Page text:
The boss of Rio Tinto, Jean-Sebastien Jacques, will step down following criticism of the mining giant’s destruction of sacred Aboriginal sites.
In May, the world’s biggest iron ore miner destroyed two ancient caves in Pilbara, Western Australia.
The company went ahead with blowing up the Juukan Gorge rock shelters despite the opposition of Aboriginal traditional owners.
It has sparked widespread condemnation from shareholders and the public.
On Friday, the company said in a statement that “significant stakeholders have expressed concerns about executive accountability for the failings identified”.
The board said Mr Jacques would remain as the chief executive until March, or until a successor was appointed.
Other senior executives, including the heads of the miner’s iron ore and corporate relations divisions, will also leave the company at the end of the year.
The caves – seen as one of Australia’s most significant archaeological research sites – had shown evidence of continuous human habitation dating back 46,000 years.
They sat above about eight million tonnes of high-grade iron ore, with an estimated value of £75m (A$132m; $96m).
Australia’s parliament is currently holding an inquiry into the miner’s actions.
Rio Tinto also held its own inquiry earlier this year, after which the company cut bonuses for directors and began attempts at repairing relations with Aboriginal communities.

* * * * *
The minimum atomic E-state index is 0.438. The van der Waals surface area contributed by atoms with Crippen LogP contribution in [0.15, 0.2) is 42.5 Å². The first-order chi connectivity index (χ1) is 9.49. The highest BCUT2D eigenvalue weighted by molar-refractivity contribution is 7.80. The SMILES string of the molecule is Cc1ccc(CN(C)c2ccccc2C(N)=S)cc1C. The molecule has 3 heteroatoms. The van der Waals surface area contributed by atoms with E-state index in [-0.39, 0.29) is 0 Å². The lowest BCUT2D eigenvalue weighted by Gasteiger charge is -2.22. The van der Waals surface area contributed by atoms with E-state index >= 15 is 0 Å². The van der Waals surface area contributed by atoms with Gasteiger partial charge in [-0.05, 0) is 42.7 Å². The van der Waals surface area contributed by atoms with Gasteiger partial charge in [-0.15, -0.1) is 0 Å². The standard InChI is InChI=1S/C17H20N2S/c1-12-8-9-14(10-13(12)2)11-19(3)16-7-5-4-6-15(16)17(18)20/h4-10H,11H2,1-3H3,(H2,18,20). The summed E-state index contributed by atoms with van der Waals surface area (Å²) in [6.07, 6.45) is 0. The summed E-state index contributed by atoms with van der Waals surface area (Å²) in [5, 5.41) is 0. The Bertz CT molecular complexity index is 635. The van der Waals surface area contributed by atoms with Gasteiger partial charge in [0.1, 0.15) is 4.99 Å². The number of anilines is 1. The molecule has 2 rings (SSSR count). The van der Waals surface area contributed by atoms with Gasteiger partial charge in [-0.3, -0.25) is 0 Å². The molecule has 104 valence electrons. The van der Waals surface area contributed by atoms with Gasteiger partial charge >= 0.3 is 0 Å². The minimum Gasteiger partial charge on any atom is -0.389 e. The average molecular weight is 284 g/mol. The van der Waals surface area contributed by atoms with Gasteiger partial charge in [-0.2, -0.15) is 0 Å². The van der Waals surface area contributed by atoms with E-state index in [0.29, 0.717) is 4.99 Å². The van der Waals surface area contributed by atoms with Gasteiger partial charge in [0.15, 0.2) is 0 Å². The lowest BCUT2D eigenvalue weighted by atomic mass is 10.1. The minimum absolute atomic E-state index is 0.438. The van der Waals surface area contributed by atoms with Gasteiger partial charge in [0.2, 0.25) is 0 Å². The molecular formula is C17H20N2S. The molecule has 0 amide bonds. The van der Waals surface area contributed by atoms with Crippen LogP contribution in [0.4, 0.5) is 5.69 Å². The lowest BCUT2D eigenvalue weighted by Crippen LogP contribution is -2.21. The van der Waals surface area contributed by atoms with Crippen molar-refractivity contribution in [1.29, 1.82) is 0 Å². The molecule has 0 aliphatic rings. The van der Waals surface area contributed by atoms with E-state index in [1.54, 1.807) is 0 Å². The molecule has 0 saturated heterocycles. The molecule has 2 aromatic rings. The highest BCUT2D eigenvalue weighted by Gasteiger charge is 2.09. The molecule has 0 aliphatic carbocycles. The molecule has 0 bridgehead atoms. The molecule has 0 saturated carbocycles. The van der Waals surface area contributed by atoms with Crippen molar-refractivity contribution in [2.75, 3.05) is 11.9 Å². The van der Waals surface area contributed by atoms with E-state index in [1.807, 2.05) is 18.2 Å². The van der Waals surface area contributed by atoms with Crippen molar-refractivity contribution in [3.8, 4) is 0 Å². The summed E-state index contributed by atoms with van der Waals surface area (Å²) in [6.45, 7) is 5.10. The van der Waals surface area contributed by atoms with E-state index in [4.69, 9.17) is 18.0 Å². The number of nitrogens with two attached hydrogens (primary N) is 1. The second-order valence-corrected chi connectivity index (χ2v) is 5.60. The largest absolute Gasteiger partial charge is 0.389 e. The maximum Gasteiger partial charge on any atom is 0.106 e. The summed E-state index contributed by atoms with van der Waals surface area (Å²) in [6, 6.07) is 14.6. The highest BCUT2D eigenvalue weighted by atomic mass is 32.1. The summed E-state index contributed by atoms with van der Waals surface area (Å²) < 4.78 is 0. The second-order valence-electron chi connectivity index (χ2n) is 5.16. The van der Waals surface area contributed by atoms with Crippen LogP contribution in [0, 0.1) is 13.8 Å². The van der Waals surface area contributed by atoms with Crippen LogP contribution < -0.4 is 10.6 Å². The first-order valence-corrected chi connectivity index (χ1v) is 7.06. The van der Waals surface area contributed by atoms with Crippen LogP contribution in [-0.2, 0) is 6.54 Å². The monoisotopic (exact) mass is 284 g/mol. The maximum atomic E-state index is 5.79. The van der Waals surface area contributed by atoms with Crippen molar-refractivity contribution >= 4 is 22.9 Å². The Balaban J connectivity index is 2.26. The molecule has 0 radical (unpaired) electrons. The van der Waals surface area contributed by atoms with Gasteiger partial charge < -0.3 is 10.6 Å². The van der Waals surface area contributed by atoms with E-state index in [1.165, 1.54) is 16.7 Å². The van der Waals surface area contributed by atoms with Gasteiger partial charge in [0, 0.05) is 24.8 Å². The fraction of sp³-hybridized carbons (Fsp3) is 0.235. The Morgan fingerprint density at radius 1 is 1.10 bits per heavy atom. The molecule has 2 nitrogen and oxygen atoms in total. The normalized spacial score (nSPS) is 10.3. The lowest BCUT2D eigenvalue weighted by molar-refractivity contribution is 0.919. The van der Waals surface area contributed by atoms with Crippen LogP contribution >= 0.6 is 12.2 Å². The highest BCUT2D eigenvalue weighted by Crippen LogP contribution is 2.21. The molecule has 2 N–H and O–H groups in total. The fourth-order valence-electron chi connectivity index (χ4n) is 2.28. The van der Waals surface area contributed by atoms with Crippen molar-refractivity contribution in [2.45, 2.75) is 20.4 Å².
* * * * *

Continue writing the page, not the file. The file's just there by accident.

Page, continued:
“What happened at Juukan was wrong and we are determined to ensure that the destruction of a heritage site of such exceptional archaeological and cultural significance never occurs again at a Rio Tinto operation,” said chairman Simon Thompson.
Artefacts found at the caves include a 28,000-year-old animal bone tool and a 4,000-year-old belt made of plaited human hair. DNA testing had directly linked it to the Puutu Kunti Kurrama and Pinikura (PKKP) people – the traditional owners of the land.
After the caves were destroyed, a PKKP representative, John Ashburton, said losing the site was a “devastating blow”.
“There are less than a handful of known Aboriginal sites in Australia that are as old as this one… its importance cannot be underestimated,” he said.
Last week it was revealed that in the days running up to the caves’ destruction in May, Rio Tinto hired lawyers in case opponents tried to seek injunctions to stop them.
Although the company said it had permission for the work under Aboriginal heritage laws, critics said it suggested the miner was aware of the site’s cultural importance.